No alcohol ? No problem ! Fin Soda was created by two mixologists with a great track record including many of Montreal’s best bars and restaurants. Mélanie Aumais and Pierre-Hugues Marois wanted to create a series of non-alcoholic products complex enough to stand on their own.

The high-end soft drinks they develop are made from macerations of fresh, often local ingredients, rather than adding flavorings. In addition, they are very low in sugar, which appeals to discerning palates and people wishing to avoid excess carbohydrates.

A first product was born in the kitchen of the tandem, during the pandemic. “I wanted to make a Campari without alcohol,” explains Mélanie Aumais. And Pierre-Hugues, he had done a lot of gasifications when he worked at the Coldroom and the Four Seasons. »

It is true that non-alcoholic aperitif drinks, with the bitterness of an Americano cocktail (Campari, vermouth and soda), for example, are not common, at least not outside of small Italian cafes. A happy marriage of raspberry and warm spices (cloves), Aperitivo is drunk straight from the can. But you can also add an ounce (or two!) of gin to it.

This was followed by the refreshing lemon and verbena “herbal tea”, the more “winy” haskap and balsam fir (in a beautiful stemmed glass, you would almost believe it!), a few seasonal editions like the one with rhubarb, sweet clover and juniper, then the spicy newcomer, Mule: ginger, chili and lime.

On sale in bars and restaurants as well as in some specialized grocery stores, these very fine sodas are now produced in the vast premises that housed the first version of the 1769 distillery, in Verdun. It is a playground large enough for the tandem to have fun. Besides, he thrives on collaborations, such as the holiday season with the Gia restaurant, which resulted in a panettone soda!

The small team joined by another alchemist of liquid treasures, Val Chagnon, has no shortage of projects. A space open to the public could also see the light of day in this less commercial sector of Verdun… if the City is willing.

There are few spontaneous fermentation beers (without the addition of exogenous yeast) in Quebec, the process being quite risky in an environment where we often prefer to control everything. The La Ferme team – a rural brewery located in Shefford – nevertheless got down to it and recently launched the alea brand. The name comes from the fact that the brews are subject to the vagaries of fermentation.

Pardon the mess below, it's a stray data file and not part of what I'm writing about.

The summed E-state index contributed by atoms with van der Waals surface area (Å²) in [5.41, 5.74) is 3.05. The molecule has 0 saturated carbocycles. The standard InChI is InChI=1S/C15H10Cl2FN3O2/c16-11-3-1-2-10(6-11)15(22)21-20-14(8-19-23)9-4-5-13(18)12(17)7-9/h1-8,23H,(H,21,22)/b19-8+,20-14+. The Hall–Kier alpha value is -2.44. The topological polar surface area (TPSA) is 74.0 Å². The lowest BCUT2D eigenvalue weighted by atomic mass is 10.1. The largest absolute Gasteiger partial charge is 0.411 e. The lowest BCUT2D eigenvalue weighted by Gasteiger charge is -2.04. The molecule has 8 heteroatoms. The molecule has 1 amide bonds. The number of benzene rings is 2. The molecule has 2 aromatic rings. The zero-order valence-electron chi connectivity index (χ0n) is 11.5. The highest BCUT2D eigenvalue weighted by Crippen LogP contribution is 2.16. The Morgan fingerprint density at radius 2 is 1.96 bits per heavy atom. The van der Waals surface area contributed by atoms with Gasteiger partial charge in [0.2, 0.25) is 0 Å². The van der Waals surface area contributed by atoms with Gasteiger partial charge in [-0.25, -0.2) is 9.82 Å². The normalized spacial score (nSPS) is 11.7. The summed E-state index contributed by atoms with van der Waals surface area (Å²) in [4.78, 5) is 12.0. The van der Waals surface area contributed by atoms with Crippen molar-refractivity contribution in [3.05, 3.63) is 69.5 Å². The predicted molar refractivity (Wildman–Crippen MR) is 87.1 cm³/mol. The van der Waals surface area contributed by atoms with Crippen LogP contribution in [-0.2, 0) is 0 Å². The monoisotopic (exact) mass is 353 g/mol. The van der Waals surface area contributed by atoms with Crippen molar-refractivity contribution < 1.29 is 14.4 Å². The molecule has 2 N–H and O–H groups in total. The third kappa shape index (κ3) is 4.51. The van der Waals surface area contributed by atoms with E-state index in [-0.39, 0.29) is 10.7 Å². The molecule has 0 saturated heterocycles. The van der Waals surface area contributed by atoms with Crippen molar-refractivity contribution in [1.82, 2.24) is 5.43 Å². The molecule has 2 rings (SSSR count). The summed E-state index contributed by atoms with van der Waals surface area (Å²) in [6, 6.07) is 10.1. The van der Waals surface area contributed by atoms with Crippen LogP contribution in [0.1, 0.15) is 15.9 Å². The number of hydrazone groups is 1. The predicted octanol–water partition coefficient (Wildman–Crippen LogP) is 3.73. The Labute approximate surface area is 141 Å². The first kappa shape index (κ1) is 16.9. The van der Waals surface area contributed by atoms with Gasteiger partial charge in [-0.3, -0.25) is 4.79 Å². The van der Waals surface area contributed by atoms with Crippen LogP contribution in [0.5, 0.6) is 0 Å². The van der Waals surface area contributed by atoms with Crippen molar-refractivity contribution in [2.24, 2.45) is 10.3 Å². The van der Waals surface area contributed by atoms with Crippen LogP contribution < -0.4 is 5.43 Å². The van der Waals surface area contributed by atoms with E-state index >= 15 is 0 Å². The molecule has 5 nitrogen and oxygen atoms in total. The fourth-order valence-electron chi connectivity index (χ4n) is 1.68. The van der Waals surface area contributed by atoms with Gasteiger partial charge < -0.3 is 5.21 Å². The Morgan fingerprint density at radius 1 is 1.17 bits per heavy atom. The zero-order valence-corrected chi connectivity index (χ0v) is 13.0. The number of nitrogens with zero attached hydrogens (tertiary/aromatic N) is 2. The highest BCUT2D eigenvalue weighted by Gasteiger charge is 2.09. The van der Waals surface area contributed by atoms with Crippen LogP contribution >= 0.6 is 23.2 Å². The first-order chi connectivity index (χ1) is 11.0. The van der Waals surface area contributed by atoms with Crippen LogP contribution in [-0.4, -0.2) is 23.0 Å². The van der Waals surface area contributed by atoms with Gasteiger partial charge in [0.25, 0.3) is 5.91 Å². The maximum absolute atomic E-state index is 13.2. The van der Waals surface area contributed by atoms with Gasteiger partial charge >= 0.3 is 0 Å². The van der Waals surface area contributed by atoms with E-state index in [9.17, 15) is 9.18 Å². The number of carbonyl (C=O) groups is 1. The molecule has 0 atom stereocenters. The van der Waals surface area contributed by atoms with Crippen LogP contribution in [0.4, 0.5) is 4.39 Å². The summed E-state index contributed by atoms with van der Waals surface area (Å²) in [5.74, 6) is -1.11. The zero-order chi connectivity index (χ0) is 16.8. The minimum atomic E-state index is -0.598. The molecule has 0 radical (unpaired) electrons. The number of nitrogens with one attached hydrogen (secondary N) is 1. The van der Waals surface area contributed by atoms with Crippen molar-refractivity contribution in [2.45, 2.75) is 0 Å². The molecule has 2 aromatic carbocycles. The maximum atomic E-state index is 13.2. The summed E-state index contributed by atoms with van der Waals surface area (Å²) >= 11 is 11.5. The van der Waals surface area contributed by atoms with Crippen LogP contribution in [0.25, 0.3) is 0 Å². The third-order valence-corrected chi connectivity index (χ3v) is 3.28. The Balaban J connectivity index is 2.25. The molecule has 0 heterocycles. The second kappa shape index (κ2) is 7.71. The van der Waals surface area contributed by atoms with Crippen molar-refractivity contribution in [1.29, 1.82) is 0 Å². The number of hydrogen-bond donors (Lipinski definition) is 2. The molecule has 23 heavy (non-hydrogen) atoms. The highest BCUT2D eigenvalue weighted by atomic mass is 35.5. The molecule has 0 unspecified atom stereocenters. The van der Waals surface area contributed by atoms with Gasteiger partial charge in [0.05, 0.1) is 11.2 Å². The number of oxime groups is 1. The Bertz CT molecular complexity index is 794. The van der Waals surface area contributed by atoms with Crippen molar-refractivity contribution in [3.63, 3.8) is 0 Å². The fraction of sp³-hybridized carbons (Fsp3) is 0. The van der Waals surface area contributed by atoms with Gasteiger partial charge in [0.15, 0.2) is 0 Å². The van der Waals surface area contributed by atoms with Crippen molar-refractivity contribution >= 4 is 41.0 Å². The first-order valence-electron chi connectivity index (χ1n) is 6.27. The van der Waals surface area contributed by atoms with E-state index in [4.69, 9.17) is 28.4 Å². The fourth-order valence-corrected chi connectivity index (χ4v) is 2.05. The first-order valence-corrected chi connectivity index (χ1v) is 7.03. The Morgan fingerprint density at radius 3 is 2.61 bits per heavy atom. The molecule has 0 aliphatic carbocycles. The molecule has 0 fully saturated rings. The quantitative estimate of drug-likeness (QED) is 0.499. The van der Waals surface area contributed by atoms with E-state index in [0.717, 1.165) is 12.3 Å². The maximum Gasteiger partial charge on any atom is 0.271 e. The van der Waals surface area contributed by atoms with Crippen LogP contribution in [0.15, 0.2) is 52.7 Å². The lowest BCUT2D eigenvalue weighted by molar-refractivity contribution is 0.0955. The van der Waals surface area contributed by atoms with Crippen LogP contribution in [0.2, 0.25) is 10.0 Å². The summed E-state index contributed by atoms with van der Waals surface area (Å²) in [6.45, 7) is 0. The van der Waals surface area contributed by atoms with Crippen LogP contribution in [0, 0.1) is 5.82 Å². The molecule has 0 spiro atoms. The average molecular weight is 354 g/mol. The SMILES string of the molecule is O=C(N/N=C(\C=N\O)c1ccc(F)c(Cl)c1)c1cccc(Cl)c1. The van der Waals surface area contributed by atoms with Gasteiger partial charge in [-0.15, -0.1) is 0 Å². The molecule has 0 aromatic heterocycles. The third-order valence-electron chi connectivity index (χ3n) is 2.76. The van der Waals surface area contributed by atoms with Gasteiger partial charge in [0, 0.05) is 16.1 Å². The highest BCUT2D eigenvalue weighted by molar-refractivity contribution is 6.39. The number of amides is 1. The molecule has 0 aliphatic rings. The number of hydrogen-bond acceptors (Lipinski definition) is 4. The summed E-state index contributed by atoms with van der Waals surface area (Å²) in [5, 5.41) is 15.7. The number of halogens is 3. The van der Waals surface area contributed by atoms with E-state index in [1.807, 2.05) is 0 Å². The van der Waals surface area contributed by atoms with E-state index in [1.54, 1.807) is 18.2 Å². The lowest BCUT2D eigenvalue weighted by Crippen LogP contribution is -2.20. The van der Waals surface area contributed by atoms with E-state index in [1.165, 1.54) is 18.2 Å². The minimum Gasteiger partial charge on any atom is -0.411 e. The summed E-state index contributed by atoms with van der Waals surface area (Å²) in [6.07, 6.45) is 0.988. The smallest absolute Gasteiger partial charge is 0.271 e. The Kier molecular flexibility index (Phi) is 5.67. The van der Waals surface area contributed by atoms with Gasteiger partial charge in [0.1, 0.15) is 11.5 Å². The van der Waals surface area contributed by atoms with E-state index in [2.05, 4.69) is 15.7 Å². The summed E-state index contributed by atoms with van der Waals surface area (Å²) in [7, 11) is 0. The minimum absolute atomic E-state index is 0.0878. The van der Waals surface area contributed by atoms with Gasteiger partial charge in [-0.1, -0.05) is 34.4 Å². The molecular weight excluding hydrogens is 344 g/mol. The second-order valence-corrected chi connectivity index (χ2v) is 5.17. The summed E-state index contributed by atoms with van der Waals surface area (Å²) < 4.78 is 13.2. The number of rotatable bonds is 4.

Cider and natural wine lovers will find what they are looking for in the three new products launched recently. The two cuvées in pretty 750 ml bottles that we tasted were very promising. Even if the method differs from that of Belgian lambic, the taste of Humulus in particular is close to a gueuze. You have to give it a few minutes for it to open up and blossom, revealing its kinship with the mirabelle plum and the apricot. It is a gourmet and complex beer. Immanence is a slightly straighter and more austere season. We feel more its passage in barrel. It’s more woody, drier, a bit sourer, more bitter, and leans towards pineapple in flavor profile. We can’t wait to see what new experiments will come out of this new division!

It is without a doubt the most successful Italian aperitif-type Quebec drink (with alcohol!) of the moment. The product that the Menaud distillery launched in the spring is called “Apéritif”. In particular, it has an entirely Charlevois composition.

Citrus and a host of Mediterranean herbs are typically found in Italian bitters. But the mastermind behind this versatile “appetizer”, distiller Arnaud Lapointe, only used “the means of the north”. Local fruits and plants, such as haskap, sea buckthorn, rhubarb, chamomile, barberry, wormwood, etc. were macerated in neutral grain alcohol produced by the distillery.

The result is somewhere between Campari and Fernet, with its minty side. Notes of chamomile are also present. It’s a drink that goes very well on ice, in all simplicity, but which also makes wonderful negronis.